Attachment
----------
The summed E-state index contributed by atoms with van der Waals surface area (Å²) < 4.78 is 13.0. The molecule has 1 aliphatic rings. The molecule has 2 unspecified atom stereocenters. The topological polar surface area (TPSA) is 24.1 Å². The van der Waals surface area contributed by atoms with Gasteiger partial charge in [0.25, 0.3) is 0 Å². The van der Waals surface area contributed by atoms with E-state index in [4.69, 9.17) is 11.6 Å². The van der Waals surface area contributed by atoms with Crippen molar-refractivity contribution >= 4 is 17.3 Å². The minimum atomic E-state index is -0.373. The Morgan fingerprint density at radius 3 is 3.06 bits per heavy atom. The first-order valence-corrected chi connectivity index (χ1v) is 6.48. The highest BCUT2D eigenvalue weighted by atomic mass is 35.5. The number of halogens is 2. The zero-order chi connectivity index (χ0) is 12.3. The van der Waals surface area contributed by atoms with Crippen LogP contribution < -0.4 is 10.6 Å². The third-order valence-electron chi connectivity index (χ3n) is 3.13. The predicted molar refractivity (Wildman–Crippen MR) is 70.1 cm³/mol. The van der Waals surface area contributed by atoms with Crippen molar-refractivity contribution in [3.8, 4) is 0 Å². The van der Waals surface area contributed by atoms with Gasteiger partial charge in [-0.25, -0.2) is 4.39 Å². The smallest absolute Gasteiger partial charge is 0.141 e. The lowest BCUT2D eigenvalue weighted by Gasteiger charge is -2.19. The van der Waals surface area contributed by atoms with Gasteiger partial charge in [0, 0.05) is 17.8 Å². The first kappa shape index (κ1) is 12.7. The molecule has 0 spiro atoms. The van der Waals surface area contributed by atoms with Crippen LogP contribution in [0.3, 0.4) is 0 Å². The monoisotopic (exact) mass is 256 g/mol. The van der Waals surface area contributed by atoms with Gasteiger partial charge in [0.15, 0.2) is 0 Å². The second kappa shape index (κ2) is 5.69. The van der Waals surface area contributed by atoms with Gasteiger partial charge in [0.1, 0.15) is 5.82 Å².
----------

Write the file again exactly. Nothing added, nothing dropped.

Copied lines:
The summed E-state index contributed by atoms with van der Waals surface area (Å²) < 4.78 is 13.0. The molecule has 1 aliphatic rings. The molecule has 2 unspecified atom stereocenters. The topological polar surface area (TPSA) is 24.1 Å². The van der Waals surface area contributed by atoms with Gasteiger partial charge in [0.25, 0.3) is 0 Å². The van der Waals surface area contributed by atoms with E-state index in [4.69, 9.17) is 11.6 Å². The van der Waals surface area contributed by atoms with Crippen molar-refractivity contribution >= 4 is 17.3 Å². The minimum atomic E-state index is -0.373. The Morgan fingerprint density at radius 3 is 3.06 bits per heavy atom. The first-order valence-corrected chi connectivity index (χ1v) is 6.48. The highest BCUT2D eigenvalue weighted by atomic mass is 35.5. The number of halogens is 2. The zero-order chi connectivity index (χ0) is 12.3. The van der Waals surface area contributed by atoms with Crippen LogP contribution < -0.4 is 10.6 Å². The third-order valence-electron chi connectivity index (χ3n) is 3.13. The predicted molar refractivity (Wildman–Crippen MR) is 70.1 cm³/mol. The van der Waals surface area contributed by atoms with Crippen molar-refractivity contribution in [3.8, 4) is 0 Å². The van der Waals surface area contributed by atoms with Gasteiger partial charge in [-0.25, -0.2) is 4.39 Å². The smallest absolute Gasteiger partial charge is 0.141 e. The lowest BCUT2D eigenvalue weighted by Gasteiger charge is -2.19. The van der Waals surface area contributed by atoms with Gasteiger partial charge in [0, 0.05) is 17.8 Å². The first kappa shape index (κ1) is 12.7. The molecule has 0 spiro atoms. The van der Waals surface area contributed by atoms with Crippen LogP contribution in [0.3, 0.4) is 0 Å². The monoisotopic (exact) mass is 256 g/mol. The van der Waals surface area contributed by atoms with Gasteiger partial charge in [0.15, 0.2) is 0 Å². The second kappa shape index (κ2) is 5.69. The van der Waals surface area contributed by atoms with Gasteiger partial charge in [0.1, 0.15) is 5.82 Å².